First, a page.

Forrest was quite a character…
He was, before the war, one of the leading slave traders in the country, a millionaire, he used slave trading to pull himself and his brothers up from a hillbilly birth.
He could barely read or write. He was fearless and quick to escalate disputes to violence.
He was respected (perhaps even feared) by his slaves, but there is no indication that he ever mistreated them and (like most “poor white trash”) willingly worked with them.
He opposed secession, thought the South could not exist economically without the North, resigned his elected position as City Councilman in Memphis in part to avoid the secession controversy. His business was heavily in debt to Northern banks. He was also trying to diversify away from slave trading, turning the business over to his younger brothers.
He enlisted as a private after Ft Sumter but quit and formed his own cavalry unit with his own funds. Like many hill folk , he found the Southern army controlled by the Tidewater elite and their West Point graduates. (Many hill people, even in the deep south remained loyal to the Union but not Forrest.)
He first gained notoriety when he refused to surrender his unit at Ft Donaldson to General Grant. Instead he led his men through a partially frozen river at night past the Union lines. His unit gained the respect of the South and the anger of the North with numerous raids against Union supply lines and installations, defeating every attempt to destroy him. He was not as effective in major battles, however, probably due to the small size of his cavalry as compared to the cavalry in the east under J.E.B. Stuart.
It is debatable whether he ordered the death of any African-American prisoner - even though the Confederate Congress had ordered such punishment. Forrest actually preferred to attack black garrisoned forts, feeling (correctly) that the lightly trained blacks would surrender.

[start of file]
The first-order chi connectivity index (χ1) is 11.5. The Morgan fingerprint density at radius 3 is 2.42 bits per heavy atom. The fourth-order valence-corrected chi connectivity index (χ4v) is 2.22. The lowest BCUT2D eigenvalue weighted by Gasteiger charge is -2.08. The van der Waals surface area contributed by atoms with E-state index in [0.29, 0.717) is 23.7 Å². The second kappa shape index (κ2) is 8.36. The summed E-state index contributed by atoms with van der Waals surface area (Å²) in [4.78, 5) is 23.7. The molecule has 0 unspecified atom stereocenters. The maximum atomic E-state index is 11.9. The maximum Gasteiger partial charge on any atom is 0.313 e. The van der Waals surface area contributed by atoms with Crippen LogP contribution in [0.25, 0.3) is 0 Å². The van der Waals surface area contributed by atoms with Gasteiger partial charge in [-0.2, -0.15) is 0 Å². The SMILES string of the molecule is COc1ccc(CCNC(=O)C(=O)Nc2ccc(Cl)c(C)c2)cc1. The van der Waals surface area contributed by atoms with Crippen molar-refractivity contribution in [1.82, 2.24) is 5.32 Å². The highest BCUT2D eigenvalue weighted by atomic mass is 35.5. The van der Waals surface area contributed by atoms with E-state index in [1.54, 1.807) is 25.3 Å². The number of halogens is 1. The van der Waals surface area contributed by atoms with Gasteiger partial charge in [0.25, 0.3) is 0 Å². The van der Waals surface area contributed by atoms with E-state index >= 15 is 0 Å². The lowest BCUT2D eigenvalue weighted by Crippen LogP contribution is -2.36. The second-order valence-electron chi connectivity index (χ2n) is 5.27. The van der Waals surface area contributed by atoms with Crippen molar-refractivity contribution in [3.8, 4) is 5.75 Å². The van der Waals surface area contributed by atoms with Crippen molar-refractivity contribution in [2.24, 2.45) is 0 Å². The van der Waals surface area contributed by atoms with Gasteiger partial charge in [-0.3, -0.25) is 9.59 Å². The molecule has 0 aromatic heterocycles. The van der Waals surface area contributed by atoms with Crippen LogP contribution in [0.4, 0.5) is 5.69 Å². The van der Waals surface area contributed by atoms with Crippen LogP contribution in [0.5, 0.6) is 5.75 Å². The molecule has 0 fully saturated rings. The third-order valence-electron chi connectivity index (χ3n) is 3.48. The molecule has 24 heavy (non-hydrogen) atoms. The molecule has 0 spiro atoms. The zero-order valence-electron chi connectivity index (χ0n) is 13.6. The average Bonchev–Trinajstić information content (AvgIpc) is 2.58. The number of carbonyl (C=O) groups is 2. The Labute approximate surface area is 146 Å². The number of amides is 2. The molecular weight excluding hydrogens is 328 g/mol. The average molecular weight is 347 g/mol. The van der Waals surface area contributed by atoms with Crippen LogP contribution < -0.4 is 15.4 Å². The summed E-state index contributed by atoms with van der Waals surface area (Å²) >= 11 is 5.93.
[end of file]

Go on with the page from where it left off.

His troops were involved in two war crimes during the Civil War, the massacre at Ft. Pillow and the much smaller massacre at Selma. In both cases prisoners were murdered, in the former mostly black, in the latter (at the very end of the war) white oficers. Never directly implicated, Forrest was never even held on charges. To do so would require holding Robert E Lee as well as Lee commanded the troops that murdered black prisoners during the Crater Battle during the seige of Petersburg, Virginia.
Never captured, Forrest was the last major Confederate commander to surrender (excluding Texas). He quickly endorsed loyalty to the Union and began to rearrange his finances. Northern generals were relieved, they had assumed that if the South opened a guerilla war, Forrest would lead it.
He did not form the Ku Klux Klan. Still basically illiterate after the war, Forrest couldn’t even conceive of the sophmoric organization and rules of this secret society. He probably wasn’t even the first Confederate General to endorse the group and its immediate tactics - intimidating black voters.
But he quickly joined and became its leader. Under Forrest, the Klan started to reconcile Confederates with hill people loyal to the Union but opposed to equal rights. He disbanded the organization when it became clear that the Klan would perpetuate (and worsen) Union occupation of the South. Being a secret society, the Klan also quickly got out of control of the college educated officers that created it.
Forrest struggled to pay his debts after the war and engaged in a number of failed ventures. He alienanted his racist friends by denouncing white southerners as lazy and called for Asian immigration into the South. He also made a speech calling for reconciliation between blacks and whites. He died in 1877 of typhus, not yet 60, contracted by working alongside convict laborers in the fields of a farm he managed.
The Klan did not go away but extended its reach into fertile grounds in the border and Northern states (especially Indiana). As the South stagnated (and blacks agitated for equal rights), the Klan became much more violent than under Forrest. Forrest’s last years were quickly forgotten and he became a symbol of Southern resistance, hatred and intolerance.